How De Bortoli is tackling the challenges of 2020
If there’s ever been a way to describe 2020 so far, it’s a “rollercoaster ride.”
And that was the exact description Darren De Bortoli, Managing Director of De Bortoli Wines, used when he spoke to National Liquor News about the year they’ve faced, going from drought to bushfires to COVID-19 and maybe even floods. The impact of these challenges is also far from over.
“Victoria and New South Wales are our main bases of operation, so the ongoing situation in Victoria has impacted our operations fairly significantly,” De Bortoli said.
“We have been fortunate that, because wineries are considered critical, we’ve been able to continue operating through vintage – there were some ramifications during vintage that happened in Victoria and elsewhere, but fortunately they happened towards the end so we were able to manage them reasonably well.”
The vintage itself was completed successfully, a positive considering some of the close calls earlier this year.
“In Victoria, a lot of our operations were impacted by bush fire and smoke taint, to some extent, so it was a bit of a mixed bag,” De Bortoli explained.
“Each region was impacted but most of our vineyards got off relatively scot free. King Valley was a concern, but we’re happy with the wines that came from there, and it’s the same with Rutherglen. Heathcote, which was far enough to the west that it was not impacted at all, has fantastic quality. Yarra Valley, likewise, not impacted and fantastic quality. Bilbul likewise – the crops are down but the quality has been exceptional.”
While that’s positive news, there is a downside, as De Bortoli said: “It’s certainly at the expense of high yields, so a lot smaller vintage and one of the smallest villages in quite a long time.”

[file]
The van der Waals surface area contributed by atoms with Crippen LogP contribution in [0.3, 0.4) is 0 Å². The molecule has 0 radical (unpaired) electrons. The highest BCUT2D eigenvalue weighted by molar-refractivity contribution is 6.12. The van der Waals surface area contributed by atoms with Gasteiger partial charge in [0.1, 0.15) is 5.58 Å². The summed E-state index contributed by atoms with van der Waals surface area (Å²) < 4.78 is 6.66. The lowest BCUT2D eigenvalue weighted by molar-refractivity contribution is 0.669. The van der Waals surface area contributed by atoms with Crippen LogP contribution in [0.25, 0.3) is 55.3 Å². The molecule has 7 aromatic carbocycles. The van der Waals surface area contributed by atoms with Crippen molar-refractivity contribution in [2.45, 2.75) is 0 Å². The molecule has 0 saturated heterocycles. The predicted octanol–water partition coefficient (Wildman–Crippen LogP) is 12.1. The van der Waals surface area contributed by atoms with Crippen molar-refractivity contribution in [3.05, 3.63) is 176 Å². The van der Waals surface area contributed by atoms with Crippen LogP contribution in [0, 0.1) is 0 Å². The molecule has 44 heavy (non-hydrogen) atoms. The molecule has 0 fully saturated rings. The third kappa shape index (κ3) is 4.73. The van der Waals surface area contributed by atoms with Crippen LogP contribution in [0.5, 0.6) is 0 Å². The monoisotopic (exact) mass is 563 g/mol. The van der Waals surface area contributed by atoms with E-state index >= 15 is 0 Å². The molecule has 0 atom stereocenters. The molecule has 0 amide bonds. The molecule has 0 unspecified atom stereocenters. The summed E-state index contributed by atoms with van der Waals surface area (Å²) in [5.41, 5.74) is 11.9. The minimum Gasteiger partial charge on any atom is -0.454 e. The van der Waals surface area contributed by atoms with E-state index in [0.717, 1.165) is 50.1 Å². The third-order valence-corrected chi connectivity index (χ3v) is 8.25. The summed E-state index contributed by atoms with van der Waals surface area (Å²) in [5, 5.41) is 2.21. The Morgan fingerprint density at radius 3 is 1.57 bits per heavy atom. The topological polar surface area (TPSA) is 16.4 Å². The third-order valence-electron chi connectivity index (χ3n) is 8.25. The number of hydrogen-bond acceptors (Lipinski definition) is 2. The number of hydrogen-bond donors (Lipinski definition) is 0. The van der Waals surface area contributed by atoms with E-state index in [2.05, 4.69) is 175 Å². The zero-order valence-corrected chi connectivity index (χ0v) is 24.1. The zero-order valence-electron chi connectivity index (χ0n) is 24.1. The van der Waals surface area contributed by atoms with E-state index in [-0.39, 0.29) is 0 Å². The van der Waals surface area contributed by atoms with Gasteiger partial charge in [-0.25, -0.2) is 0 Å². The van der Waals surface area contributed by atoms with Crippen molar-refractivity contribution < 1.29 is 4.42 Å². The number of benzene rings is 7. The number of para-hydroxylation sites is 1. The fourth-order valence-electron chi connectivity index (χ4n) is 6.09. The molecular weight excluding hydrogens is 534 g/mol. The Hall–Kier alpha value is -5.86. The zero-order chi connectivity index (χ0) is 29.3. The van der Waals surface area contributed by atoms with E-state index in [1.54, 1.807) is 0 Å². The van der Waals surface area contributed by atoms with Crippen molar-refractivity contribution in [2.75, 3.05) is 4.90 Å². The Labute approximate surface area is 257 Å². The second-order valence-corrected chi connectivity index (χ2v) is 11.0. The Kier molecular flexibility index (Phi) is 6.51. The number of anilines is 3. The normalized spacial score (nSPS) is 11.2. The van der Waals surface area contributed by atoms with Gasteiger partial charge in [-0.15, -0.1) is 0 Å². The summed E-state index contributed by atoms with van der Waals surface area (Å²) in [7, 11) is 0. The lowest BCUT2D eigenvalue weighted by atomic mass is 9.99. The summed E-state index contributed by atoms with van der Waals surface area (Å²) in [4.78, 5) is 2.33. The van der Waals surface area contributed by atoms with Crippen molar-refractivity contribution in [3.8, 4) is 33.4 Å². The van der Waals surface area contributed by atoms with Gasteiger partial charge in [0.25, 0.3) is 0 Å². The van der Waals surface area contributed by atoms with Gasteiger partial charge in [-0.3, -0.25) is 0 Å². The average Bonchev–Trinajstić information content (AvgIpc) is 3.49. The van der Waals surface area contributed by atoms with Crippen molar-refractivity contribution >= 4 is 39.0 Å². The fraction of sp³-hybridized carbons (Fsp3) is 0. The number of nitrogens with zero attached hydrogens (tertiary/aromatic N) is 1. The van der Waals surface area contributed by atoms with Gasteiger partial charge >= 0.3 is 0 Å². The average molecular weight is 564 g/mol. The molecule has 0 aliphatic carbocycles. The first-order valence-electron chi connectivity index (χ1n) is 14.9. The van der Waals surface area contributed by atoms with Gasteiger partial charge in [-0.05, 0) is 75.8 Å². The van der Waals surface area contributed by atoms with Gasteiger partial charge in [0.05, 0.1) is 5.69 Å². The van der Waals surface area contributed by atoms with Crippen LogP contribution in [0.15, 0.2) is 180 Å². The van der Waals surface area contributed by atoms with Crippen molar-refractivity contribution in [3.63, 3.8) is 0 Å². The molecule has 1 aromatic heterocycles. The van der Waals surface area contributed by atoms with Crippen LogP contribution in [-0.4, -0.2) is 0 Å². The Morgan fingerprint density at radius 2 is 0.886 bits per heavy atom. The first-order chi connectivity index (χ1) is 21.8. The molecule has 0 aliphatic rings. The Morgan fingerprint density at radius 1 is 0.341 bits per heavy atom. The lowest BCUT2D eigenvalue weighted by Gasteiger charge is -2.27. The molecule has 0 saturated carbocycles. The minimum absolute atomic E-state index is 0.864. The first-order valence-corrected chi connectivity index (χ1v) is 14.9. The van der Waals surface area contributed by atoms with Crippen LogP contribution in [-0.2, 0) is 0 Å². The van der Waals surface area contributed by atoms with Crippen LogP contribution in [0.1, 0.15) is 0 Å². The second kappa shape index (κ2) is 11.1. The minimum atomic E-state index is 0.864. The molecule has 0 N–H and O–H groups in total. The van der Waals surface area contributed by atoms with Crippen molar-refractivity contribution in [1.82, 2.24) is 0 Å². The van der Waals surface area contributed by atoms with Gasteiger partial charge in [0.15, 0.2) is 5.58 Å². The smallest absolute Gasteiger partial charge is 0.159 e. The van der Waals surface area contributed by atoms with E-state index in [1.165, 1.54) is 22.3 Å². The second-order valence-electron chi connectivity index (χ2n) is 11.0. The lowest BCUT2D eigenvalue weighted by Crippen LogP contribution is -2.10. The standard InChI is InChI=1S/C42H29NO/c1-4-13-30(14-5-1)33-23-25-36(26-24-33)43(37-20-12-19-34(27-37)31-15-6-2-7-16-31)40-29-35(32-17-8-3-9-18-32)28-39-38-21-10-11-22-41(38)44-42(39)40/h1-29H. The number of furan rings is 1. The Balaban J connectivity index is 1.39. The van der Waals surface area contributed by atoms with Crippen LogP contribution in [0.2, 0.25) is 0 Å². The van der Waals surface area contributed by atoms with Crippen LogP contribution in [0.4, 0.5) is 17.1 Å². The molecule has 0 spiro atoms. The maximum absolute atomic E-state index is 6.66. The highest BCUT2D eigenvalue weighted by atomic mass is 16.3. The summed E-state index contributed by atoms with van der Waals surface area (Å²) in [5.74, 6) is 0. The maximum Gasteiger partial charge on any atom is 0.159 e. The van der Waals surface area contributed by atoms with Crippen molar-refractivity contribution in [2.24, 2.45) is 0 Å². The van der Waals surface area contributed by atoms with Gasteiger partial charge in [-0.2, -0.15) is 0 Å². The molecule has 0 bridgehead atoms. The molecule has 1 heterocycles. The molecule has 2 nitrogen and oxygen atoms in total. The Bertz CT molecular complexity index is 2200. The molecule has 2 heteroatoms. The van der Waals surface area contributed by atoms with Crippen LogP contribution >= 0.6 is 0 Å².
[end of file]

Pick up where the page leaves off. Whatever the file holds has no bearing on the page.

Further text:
Yields were impacted by the ongoing drought, with water availability being a big issue for many growers. Apart from water related issues, the grapes became a ‘manifestation of the season’ with fruit sets impacted by adverse weather conditions combining across the year.
In terms of other changes that De Bortoli has noticed so far in 2020, there has been evidence in a shift of consumer behaviour seen through sales data.
“We saw the consumer probably becoming more price conscious and being more careful with their dollars. What we saw within our own range is the four litre varietal casks were doing exceptionally well. I think that was a combination of not only the price but also the convenience factor as well,” De Bortoli said.
“And one of the benefits is it certainly got a lot of people trying our four litre varietal casks and our two litre varietal casks. The general theme of feedback is that they didn’t realise how good they were, so from a marketing point of view that’s been a major benefit to us.”
This is one area that De Bortoli says proves the advantages of their range for retailers, noting the products and the space they occupy.
“We certainly get a fantastic return on the floor space because of the turnover of our wines, so in terms of our value proposition, keep an eye on us,” De Bortoli said.
Keeping an eye on De Bortoli certainly won’t be difficult, considering the number of projects they have in the works for the rest of 2020, even after a challenging start to the year.
“We haven’t stopped, planning has still continued, so there’s a few initiatives progressing and a number of new products coming out, which you just have to wait for… which are quite exciting,” De Bortoli said.
“We certainly weren’t very quiet during this period – we continued to innovate, which we generally do quite well.”